According to the American Heart Association an overall healthy dietary pattern that emphasizes a variety of fruits and vegetables, whole grains, low-fat dairy products, skinless poultry and fish, nuts and legumes, and non-tropical vegetable oils would benefit your heart condition. It is also recommended to stay away from saturated fat, trans fat, sodium, red meat, sweets and sugar-sweetened beverages.
The Health and Human Services further provides easy-to-follow guidelines for daily heart healthy eating.
Aerobic exercise can lower blood pressure, help control weight, and boost Additionally, it may maintain the blood vessels more flexible. The Centers for Disease Control and Prevention and the American College of Sports Medicine urge moderate to intense aerobic exercise lasting about 30 Minutes four or more times per week for optimum heart health. People with heart Disease or risk factors should consult a doctor before beginning an exercise program. Eating right and exercising are two important components of losing weight.
Smoking has many negative effects on the heart. Constricts major arteries, and may create irregular heartbeats. It also raises Blood pressure, contributes to the growth of plaque, raises the Formation of blood clots, and causes blood platelets to cluster and impede blood flow. When smokers quit the habit, heart damage can be repaired. Several Studies have revealed that ex-smokers face the same risk of heart disease as Nonsmokers within five to 10 years after they quit.
Drinking in moderation
Modest consumption of alcohol may actually protect against heart disease because alcohol appears to raise levels of HDL cholesterol. The American Heart Association defines moderate consumption as one ounce of alcohol per day. Excessive drinking is always bad for the heart. It usually raises blood pressure and may poison the heart and cause abnormal heart rhythms or even heart failure.
Seeking diagnosis and treatment for hypertension
High blood pressure, one of the most common and severe risk factors for heart disease, can be completely controlled through lifestyle changes and medication. Seeking out the diagnosis and treatment is critical because hypertension often exhibits no symptoms; many people do not know they have it. Moderate hypertension can be controlled by reducing dietary intake of fat and sodium, exercising regularly, managing stress, abstaining from smoking, and drinking alcohol in moderation.
Everyone experiences stress in life. Stress can
be avoided and managed through relaxation techniques, exercise, meditation and
Herbal medicine has many different remedies that might have a beneficial effect to curing heart disease without medication. Garlic (Allium sativum), myrrh (Commiphora molmol), oats (Avena sativa) can decrease cholesterol and hawthorn (Crataegus spp.) Tea, especially green tea (Camellia sinensis), is high in antioxidants; studies have demonstrated that it might have a preventative effect against atherosclerosis. Coenzyme Q10 has been shown to be beneficial for 70 percent of individuals with congenitive heart failure.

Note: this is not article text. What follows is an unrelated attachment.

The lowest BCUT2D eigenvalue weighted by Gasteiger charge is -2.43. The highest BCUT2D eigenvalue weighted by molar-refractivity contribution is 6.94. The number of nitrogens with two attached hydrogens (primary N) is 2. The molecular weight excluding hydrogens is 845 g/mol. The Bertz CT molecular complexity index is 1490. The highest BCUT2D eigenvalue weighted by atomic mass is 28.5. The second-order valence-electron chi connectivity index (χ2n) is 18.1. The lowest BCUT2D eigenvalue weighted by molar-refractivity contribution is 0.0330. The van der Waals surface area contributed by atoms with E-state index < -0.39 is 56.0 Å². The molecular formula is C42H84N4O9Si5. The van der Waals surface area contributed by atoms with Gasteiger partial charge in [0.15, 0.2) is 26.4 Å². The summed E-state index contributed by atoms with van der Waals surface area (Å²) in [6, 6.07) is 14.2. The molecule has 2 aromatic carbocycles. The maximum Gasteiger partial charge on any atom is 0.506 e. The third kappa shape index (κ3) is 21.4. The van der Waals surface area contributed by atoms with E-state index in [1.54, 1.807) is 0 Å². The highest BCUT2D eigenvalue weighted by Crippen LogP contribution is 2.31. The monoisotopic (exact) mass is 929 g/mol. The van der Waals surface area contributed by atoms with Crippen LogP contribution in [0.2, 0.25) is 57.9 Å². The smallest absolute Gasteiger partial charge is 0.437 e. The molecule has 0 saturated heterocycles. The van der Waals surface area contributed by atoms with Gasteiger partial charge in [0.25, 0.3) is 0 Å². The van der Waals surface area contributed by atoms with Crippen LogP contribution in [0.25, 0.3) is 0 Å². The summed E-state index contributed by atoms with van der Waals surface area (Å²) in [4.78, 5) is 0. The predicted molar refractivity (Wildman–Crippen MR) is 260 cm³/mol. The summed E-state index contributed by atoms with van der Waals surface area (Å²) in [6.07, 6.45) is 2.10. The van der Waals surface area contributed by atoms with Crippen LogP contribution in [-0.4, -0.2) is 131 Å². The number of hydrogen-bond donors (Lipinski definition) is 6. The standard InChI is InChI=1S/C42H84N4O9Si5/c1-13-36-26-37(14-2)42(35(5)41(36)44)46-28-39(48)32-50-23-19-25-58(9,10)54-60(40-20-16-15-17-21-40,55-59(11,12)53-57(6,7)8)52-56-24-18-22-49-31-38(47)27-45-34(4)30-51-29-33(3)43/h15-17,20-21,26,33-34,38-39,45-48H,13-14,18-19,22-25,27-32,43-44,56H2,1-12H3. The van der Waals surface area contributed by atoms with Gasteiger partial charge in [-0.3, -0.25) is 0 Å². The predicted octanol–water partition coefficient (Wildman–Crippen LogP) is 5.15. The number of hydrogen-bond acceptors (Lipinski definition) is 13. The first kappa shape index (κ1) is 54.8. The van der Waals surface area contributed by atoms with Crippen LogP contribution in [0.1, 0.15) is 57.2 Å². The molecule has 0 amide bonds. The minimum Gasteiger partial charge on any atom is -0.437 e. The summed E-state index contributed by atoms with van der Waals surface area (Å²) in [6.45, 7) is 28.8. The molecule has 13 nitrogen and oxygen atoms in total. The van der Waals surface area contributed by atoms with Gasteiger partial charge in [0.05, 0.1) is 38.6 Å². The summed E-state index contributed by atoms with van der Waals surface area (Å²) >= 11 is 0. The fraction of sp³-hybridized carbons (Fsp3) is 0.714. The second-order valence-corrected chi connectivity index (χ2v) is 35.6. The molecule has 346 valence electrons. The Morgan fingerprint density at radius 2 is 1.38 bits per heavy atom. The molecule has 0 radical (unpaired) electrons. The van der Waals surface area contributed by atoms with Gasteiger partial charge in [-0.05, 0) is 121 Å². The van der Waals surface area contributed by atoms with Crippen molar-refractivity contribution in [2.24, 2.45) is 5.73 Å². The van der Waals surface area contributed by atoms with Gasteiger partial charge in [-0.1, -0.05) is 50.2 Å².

Yoga and other bodywork, massage, relaxation, aromatherapy, and music therapies may also help prevent cardiovascular disease and prevent, or even reverse, the progression of atherosclerosis. The efficacy of vitamins E and C remains under debate, and doctors caution that they be utilized in moderation.
Traditional Chinese medicine (TCM) may recommend herbal remedies, acupuncture, massage, and dietary modification. A wholesome diet (like cold water fish as a source of essential fatty acids) and exercise are important components of the conventional and alternative prevention and treatment plans.
While one study concludes that four servings daily of fruit and vegetables are associated with a small drop in risk of cardiovascular disease, eight or more servings every day can produce a substantial drop in risk. Another study demonstrated that consuming legumes at least four times a week lowered risk of cardiovascular disease from 11% to 22% compared with consuming legumes less than once weekly. Research on antioxidants continues to send mixed messages, with some reports showing that vitamins C, E, and other antioxidants can help prevent cardiovascular disease, and other research showing they don't have any effect.
Many doctors and researchers therefore recommend that those wanting to follow healthy heart habits continue to consume a diet full of antioxidants but recognize that there's most likely no value in adding antioxidant supplements into a good diet therapy plan.
The treatment for heart diseases varies according to the condition. The treatment involves lifestyle changes, medications, and surgical procedures. The doctor will prescribe many medicines to reduce the build-up of plaques or treat the clots or deficiencies that could cause cardiac problems. Moreover, you may also need to undergo surgeries like angioplasty or cardiac bypass grafts, to rectify serious problems.
To prevent heart diseases that can arise due to unhealthy lifestyles, stop smoking or using tobacco and its products. Moreover, strive to reduce your blood glucose levels along with reducing the blood pressure. Maintain a healthy weight and avoid mental stress or anxiety. Lead an active lifestyle, with 30-40 minutes of physical activity. You need to undergo annual check-ups after reaching your middle age.
A study states that diet plays a very important role in the prevention of coronary heart diseases. Fruits, vegetables, whole grains, and fish are especially beneficial to reduce the occurrence of plaque build-up and other heart ailments (Bhupathiraju and Tucker, 2011). Moreover, exercising regularly can reduce your hospital admissions due to heart failures and improve your quality of life (Taylor et. al., 2014).